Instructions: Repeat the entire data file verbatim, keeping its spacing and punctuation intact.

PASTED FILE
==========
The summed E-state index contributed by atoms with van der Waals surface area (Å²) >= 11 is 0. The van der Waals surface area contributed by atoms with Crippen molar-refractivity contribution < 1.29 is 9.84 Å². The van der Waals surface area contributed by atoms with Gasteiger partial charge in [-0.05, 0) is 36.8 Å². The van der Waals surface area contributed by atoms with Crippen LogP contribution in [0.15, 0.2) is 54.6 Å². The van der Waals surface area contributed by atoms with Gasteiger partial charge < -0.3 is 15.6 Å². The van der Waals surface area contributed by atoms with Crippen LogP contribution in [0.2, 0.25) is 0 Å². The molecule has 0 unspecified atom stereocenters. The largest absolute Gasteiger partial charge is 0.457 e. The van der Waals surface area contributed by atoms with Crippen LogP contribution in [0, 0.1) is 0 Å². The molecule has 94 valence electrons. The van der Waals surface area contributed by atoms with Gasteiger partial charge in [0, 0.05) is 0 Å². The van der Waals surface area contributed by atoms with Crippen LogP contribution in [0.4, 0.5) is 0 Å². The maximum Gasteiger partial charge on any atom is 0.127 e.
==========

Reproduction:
The summed E-state index contributed by atoms with van der Waals surface area (Å²) >= 11 is 0. The van der Waals surface area contributed by atoms with Crippen molar-refractivity contribution < 1.29 is 9.84 Å². The van der Waals surface area contributed by atoms with Gasteiger partial charge in [-0.05, 0) is 36.8 Å². The van der Waals surface area contributed by atoms with Crippen LogP contribution in [0.15, 0.2) is 54.6 Å². The van der Waals surface area contributed by atoms with Gasteiger partial charge < -0.3 is 15.6 Å². The van der Waals surface area contributed by atoms with Crippen LogP contribution in [0.2, 0.25) is 0 Å². The molecule has 0 unspecified atom stereocenters. The largest absolute Gasteiger partial charge is 0.457 e. The van der Waals surface area contributed by atoms with Crippen LogP contribution in [0, 0.1) is 0 Å². The molecule has 94 valence electrons. The van der Waals surface area contributed by atoms with Gasteiger partial charge in [0, 0.05) is 0 Å². The van der Waals surface area contributed by atoms with Crippen LogP contribution in [0.4, 0.5) is 0 Å². The maximum Gasteiger partial charge on any atom is 0.127 e.